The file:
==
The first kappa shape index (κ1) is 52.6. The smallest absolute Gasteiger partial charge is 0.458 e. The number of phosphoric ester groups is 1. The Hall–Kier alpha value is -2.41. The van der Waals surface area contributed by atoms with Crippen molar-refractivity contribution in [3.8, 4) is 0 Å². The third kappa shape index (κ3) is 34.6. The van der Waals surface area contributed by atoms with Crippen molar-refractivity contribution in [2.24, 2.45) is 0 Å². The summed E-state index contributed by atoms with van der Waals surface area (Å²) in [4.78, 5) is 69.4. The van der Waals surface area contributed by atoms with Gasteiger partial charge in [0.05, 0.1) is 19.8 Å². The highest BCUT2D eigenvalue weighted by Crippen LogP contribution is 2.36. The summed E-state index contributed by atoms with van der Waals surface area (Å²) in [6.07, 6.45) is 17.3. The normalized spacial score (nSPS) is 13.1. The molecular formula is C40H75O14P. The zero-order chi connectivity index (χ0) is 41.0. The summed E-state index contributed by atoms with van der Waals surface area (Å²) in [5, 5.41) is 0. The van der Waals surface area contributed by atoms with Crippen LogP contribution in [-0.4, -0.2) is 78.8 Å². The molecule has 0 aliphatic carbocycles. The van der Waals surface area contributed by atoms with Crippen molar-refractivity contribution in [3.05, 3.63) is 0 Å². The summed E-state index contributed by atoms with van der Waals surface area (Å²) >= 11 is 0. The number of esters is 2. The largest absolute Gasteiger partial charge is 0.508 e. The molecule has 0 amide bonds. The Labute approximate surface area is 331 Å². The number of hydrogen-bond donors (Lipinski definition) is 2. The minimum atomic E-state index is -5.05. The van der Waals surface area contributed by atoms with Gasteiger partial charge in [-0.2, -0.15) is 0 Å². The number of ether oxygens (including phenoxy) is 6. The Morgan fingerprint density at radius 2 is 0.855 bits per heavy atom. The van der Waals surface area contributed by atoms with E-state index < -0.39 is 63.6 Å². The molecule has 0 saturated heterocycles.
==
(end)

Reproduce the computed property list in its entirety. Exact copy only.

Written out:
The first kappa shape index (κ1) is 52.6. The smallest absolute Gasteiger partial charge is 0.458 e. The number of phosphoric ester groups is 1. The Hall–Kier alpha value is -2.41. The van der Waals surface area contributed by atoms with Crippen molar-refractivity contribution in [3.8, 4) is 0 Å². The third kappa shape index (κ3) is 34.6. The van der Waals surface area contributed by atoms with Crippen molar-refractivity contribution in [2.24, 2.45) is 0 Å². The summed E-state index contributed by atoms with van der Waals surface area (Å²) in [4.78, 5) is 69.4. The van der Waals surface area contributed by atoms with Gasteiger partial charge in [0.05, 0.1) is 19.8 Å². The highest BCUT2D eigenvalue weighted by Crippen LogP contribution is 2.36. The summed E-state index contributed by atoms with van der Waals surface area (Å²) in [6.07, 6.45) is 17.3. The normalized spacial score (nSPS) is 13.1. The molecular formula is C40H75O14P. The zero-order chi connectivity index (χ0) is 41.0. The summed E-state index contributed by atoms with van der Waals surface area (Å²) in [5, 5.41) is 0. The van der Waals surface area contributed by atoms with Crippen LogP contribution in [-0.4, -0.2) is 78.8 Å². The molecule has 0 aliphatic carbocycles. The van der Waals surface area contributed by atoms with Crippen molar-refractivity contribution in [3.05, 3.63) is 0 Å². The summed E-state index contributed by atoms with van der Waals surface area (Å²) >= 11 is 0. The number of esters is 2. The largest absolute Gasteiger partial charge is 0.508 e. The molecule has 0 amide bonds. The Labute approximate surface area is 331 Å². The number of hydrogen-bond donors (Lipinski definition) is 2. The minimum atomic E-state index is -5.05. The van der Waals surface area contributed by atoms with Gasteiger partial charge in [-0.2, -0.15) is 0 Å². The number of ether oxygens (including phenoxy) is 6. The Morgan fingerprint density at radius 2 is 0.855 bits per heavy atom. The van der Waals surface area contributed by atoms with E-state index < -0.39 is 63.6 Å². The molecule has 0 saturated heterocycles.